The Self- and Directed Assembly of Nanowires

Open Access
Smith, Benjamin David
Graduate Program:
Doctor of Philosophy
Document Type:
Date of Defense:
January 29, 2013
Committee Members:
  • Christine Dolan Keating, Dissertation Advisor/Co-Advisor
  • Dr Mary Beth Williams, Committee Member
  • Thomas E Mallouk, Committee Member
  • Kristen Ann Fichthorn, Committee Member
  • Nanowires
  • Nanotubes
  • Gold
  • Silica
  • Self-Assembly
  • Sedimentation
  • van der Waals
  • Aspect Ratio
  • Density
  • Electrostatics
  • Particle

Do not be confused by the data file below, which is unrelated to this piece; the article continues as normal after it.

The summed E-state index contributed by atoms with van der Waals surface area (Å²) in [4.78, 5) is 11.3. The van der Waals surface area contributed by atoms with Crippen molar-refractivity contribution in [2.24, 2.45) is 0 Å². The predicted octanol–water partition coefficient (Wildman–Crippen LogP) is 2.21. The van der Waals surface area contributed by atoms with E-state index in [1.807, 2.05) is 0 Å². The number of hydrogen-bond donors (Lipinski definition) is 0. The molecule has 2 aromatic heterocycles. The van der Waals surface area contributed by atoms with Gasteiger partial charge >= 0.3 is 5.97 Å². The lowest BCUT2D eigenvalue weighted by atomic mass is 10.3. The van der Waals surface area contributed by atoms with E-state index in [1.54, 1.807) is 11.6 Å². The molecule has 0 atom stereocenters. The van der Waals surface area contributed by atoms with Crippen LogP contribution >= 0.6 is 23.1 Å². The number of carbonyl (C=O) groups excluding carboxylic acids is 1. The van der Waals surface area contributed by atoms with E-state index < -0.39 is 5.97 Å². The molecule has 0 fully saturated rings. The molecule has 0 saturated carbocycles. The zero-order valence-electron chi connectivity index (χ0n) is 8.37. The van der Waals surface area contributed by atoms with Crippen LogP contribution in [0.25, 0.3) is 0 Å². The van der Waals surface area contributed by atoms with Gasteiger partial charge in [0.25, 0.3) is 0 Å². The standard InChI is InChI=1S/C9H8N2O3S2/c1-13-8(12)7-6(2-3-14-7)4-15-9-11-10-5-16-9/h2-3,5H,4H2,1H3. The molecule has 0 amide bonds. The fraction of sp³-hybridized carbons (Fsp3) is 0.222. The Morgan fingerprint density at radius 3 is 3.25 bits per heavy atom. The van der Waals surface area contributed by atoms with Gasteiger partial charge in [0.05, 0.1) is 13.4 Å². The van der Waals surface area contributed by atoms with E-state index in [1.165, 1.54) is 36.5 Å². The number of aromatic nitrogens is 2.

This thesis explores the self- and directed assembly of nanowires. Specifically, we examine the driving forces behind nanowire self-assembly and the macro-structures that are formed. Particle-dense, oriented nanowire structures show promise in the fields of photonics, energy, and electronics. Arrays of spherical particles have already found uses in electronic inks, sensing arrays, and many other commercial applications; but, it is a challenge to create specific arrays of morphologically and/or compositionally anisotropic particles. The following chapters illuminate the interactions that drive the assembly of anisotropic particles in high density solutions in the absence of applied fields or solution drying. Special emphasis is placed on the structures that are formed. The properties of micro- and nanoparticles and their assembly are introduced in Chapter 1. We began our studies by examining the assembly of single component nanowires. Chapter 2 describes this work, in which solid Au nanowires measuring 2-7 µm in length and 290 nm in diameter self-assembled into smectic rows. To increase the particle and array complexity, two-component, metallic nanowire assembly was explored in Chapter 3. n an attempt to obtain better ordering within rows, silica coated nanowires with partial Au cores were made. The synthesis involved silica-coating the nanowires and selectively etching a Ag segment. These particles have extremely different VDWs attractions between their segments, as the Au cores are much more attractive than the solvent-filled etched ends. The assembly of these partially etched nanowires (PENs) is detailed in Chapters 4, 5, and 6. The semi-automated counting of PENs in images by software is used heavily in Chapters 4 and 5. Appendix A describes the use, development, and validation of macros within Image-Pro. Chapter 7 examines the overall conclusions and future directions for this research. By combining our assembly techniques with known directing forces (e.g., electric or magnetic fields) more specific alignment and/or positioning could be achieved. We have also begun to explore directing assembly through lithographic microwells. Further work needs to explore the integration of arrays into devices and the use of functional materials. Then, high density, oriented arrays could be created for photonic, energy, sensing, catalytic, and electronic applications.